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by Abigail Van Buren

Son Who Moves in With Dad Insists Mom Save His Place

DEAR ABBY: My 15-year-old son, "Mike," chose to move in with his father four months ago. He made this decision on his own. My lawyer advised me that he was old enough to make the decision, and that any judge would allow it, so I let him go. His father and I have been divorced for seven years. I am remarried, and besides Mike's 14-year-old sister, have a 5-year-old daughter with my new husband. Mike is extremely jealous of the 5-year-old.

We are severely cramped for space in our home and our 5-year-old's bedroom is ridiculously small -– in fact, we call it a "glorified hallway." Now Mike's room is sitting empty except for every other weekend when he visits. We would like to move our 5-year-old into Mike's vacant room; however, Mike is absolutely livid about it. He says it is "still his room," and he doesn't want anyone going into it when he's not there.

We could really use the space, Abby, but I don't want to push Mike further away. He says he is happy living at his dad's, but I am not so sure. I suspect that his insistence on keeping his room vacant is his way of making sure he has somewhere to go if things get bad at his dad's.

If we move our daughter into the empty room, we will still have somewhere for Mike to sleep when he comes for the weekend, as we have a sofa bed.

Should I go ahead and move my daughter into the empty room, or let Mike keep his "security blanket"? I feel that it is MY home, and I should do as I please. However, he is my son, and I love him and don't want to put any more distance between us. –- NO VACANCY IN INDIANA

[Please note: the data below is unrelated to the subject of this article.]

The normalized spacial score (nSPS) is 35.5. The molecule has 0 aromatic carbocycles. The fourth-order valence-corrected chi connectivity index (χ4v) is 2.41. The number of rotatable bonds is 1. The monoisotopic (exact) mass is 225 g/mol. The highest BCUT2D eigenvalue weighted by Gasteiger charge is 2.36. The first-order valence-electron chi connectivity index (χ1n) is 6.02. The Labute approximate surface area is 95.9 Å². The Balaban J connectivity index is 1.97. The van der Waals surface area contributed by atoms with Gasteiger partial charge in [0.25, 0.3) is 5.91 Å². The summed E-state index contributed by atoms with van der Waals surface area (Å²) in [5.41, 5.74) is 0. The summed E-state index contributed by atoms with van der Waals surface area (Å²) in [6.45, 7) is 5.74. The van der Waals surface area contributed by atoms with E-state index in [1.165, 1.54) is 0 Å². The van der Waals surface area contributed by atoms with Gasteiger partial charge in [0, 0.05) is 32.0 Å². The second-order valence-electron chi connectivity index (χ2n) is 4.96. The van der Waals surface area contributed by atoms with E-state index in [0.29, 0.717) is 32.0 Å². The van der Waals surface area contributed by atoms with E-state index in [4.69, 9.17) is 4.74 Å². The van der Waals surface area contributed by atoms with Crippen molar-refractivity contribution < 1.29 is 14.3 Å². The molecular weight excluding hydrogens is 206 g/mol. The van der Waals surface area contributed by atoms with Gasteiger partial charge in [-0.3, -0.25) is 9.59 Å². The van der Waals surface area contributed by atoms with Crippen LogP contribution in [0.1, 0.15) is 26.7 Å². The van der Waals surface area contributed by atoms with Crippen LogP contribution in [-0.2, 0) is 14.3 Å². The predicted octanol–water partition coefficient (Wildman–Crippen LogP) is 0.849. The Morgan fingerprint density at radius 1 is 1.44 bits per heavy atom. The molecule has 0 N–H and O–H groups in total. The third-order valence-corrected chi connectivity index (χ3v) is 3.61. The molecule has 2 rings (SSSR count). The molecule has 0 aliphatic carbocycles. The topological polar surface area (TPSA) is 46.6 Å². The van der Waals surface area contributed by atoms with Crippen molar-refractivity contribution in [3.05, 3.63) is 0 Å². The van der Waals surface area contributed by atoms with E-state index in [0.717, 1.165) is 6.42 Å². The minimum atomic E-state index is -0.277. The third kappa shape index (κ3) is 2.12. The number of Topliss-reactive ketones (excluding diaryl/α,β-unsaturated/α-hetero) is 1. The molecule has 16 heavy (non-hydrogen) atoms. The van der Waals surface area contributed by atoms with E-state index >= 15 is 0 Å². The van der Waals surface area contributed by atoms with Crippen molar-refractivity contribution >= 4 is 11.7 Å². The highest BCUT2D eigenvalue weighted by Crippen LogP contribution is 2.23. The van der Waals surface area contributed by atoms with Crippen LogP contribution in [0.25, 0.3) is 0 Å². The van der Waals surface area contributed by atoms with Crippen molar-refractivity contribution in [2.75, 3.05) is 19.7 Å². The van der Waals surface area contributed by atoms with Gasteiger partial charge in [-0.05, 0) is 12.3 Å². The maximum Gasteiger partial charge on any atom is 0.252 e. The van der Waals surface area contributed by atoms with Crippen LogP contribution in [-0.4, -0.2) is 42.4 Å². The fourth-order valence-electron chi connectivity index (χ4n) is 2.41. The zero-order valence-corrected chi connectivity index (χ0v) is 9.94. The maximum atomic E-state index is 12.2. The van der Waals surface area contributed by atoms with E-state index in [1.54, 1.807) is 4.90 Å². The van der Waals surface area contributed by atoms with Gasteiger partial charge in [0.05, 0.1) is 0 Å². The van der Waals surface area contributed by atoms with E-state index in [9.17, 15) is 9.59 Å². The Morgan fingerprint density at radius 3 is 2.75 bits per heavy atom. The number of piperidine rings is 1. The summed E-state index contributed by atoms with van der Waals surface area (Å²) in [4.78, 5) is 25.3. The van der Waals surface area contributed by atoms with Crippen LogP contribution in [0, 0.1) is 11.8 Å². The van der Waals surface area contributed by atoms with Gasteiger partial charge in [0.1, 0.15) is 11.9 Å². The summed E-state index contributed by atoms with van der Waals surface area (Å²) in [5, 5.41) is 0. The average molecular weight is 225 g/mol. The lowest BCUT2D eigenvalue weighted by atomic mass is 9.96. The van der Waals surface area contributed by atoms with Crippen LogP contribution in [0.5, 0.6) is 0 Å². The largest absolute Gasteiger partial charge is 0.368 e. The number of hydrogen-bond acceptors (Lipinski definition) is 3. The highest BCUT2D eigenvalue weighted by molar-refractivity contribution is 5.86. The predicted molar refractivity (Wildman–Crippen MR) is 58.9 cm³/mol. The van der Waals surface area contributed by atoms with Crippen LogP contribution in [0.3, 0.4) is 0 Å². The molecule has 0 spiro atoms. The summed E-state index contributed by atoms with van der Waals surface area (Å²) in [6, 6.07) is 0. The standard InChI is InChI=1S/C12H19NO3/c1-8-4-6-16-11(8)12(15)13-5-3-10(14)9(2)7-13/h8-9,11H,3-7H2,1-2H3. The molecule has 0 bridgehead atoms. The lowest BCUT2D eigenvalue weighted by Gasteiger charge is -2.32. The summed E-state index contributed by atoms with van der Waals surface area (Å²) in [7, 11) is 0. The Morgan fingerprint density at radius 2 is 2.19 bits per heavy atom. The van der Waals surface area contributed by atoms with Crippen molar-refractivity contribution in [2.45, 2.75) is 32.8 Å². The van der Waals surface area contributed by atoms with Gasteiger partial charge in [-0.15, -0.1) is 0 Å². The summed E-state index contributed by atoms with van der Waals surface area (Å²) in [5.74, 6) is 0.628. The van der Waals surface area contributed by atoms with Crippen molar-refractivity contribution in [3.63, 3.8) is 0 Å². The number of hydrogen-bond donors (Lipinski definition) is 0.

DEAR NO VACANCY: If you give Mike's room to his sister, he truly will have no place to go if things don't work out at his father's. He will feel that you have slammed the door behind him, and it may affect the way he feels about you for years to come.

Your little girl is small, and she is used to the room in which she is now sleeping. Let the accommodations remain as they are for another six or seven months to be sure your son doesn't change his mind.

After that, review the situation. If he is still living primarily at his father's, remind him that it has been a year since his departure and that you feel, in fairness, the child who is living with you should have the space. He may not like it, but unless he's entirely irrational, he will have to agree with the logic.

DEAR ABBY: What do you think about a man who refuses to be called Grandpa or Grandad?

My husband is 55 years old and has taught our three young grandchildren to call him "Mr. Dan" (his first name).

He says he cannot abide any form of "grandfather," because it makes him feel like an old man. I am disgusted by his vanity. We are expecting two more grandchildren this year.

What do you think about this? – HOPING TO CHANGE HIS MIND IN NEW YORK

DEAR HOPING: Your husband, surrounded by mounting evidence of his advancing age, appears to be obsessed with youth. If he thinks he can keep Father Time at bay by insisting the grandkids call him something other than "Grandpa" or "Grandad," he's kidding only himself.

Don't beat your head against a stone wall. Until your husband is ready to see this for himself, no one can change his mind.

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